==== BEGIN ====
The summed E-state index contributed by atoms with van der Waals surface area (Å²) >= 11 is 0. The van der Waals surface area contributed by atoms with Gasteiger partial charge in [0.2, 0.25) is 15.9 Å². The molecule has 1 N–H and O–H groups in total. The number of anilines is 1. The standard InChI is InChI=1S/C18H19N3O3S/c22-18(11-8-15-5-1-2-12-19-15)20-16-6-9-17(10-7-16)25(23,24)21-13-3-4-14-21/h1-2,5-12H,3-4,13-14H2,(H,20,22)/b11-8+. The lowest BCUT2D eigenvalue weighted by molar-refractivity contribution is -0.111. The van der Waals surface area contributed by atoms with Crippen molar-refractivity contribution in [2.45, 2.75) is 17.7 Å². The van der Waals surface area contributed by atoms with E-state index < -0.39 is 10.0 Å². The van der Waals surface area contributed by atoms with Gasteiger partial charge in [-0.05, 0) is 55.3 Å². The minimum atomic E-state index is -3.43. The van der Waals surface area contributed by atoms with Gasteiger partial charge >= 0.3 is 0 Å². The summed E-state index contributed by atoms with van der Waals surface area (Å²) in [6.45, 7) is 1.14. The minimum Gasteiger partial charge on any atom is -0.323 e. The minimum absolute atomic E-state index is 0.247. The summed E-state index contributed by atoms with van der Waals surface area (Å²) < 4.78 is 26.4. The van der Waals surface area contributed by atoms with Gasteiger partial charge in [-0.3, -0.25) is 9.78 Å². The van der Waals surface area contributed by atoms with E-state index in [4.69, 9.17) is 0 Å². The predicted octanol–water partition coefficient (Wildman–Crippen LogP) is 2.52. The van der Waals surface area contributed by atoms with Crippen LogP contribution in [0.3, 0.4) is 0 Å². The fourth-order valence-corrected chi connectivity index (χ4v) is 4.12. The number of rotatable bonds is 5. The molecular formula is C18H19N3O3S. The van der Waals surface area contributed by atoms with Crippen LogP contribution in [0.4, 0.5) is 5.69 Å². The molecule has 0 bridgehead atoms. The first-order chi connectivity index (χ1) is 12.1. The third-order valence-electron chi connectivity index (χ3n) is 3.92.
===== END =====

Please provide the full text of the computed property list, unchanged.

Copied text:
The summed E-state index contributed by atoms with van der Waals surface area (Å²) >= 11 is 0. The van der Waals surface area contributed by atoms with Gasteiger partial charge in [0.2, 0.25) is 15.9 Å². The molecule has 1 N–H and O–H groups in total. The number of anilines is 1. The standard InChI is InChI=1S/C18H19N3O3S/c22-18(11-8-15-5-1-2-12-19-15)20-16-6-9-17(10-7-16)25(23,24)21-13-3-4-14-21/h1-2,5-12H,3-4,13-14H2,(H,20,22)/b11-8+. The lowest BCUT2D eigenvalue weighted by molar-refractivity contribution is -0.111. The van der Waals surface area contributed by atoms with Crippen molar-refractivity contribution in [2.45, 2.75) is 17.7 Å². The van der Waals surface area contributed by atoms with E-state index < -0.39 is 10.0 Å². The van der Waals surface area contributed by atoms with Gasteiger partial charge in [-0.05, 0) is 55.3 Å². The minimum atomic E-state index is -3.43. The van der Waals surface area contributed by atoms with Gasteiger partial charge >= 0.3 is 0 Å². The summed E-state index contributed by atoms with van der Waals surface area (Å²) in [6.45, 7) is 1.14. The minimum Gasteiger partial charge on any atom is -0.323 e. The minimum absolute atomic E-state index is 0.247. The summed E-state index contributed by atoms with van der Waals surface area (Å²) < 4.78 is 26.4. The van der Waals surface area contributed by atoms with Gasteiger partial charge in [-0.3, -0.25) is 9.78 Å². The van der Waals surface area contributed by atoms with E-state index in [4.69, 9.17) is 0 Å². The predicted octanol–water partition coefficient (Wildman–Crippen LogP) is 2.52. The van der Waals surface area contributed by atoms with Crippen LogP contribution in [0.3, 0.4) is 0 Å². The fourth-order valence-corrected chi connectivity index (χ4v) is 4.12. The number of rotatable bonds is 5. The molecular formula is C18H19N3O3S. The van der Waals surface area contributed by atoms with Crippen LogP contribution in [0.4, 0.5) is 5.69 Å². The molecule has 0 bridgehead atoms. The first-order chi connectivity index (χ1) is 12.1. The third-order valence-electron chi connectivity index (χ3n) is 3.92.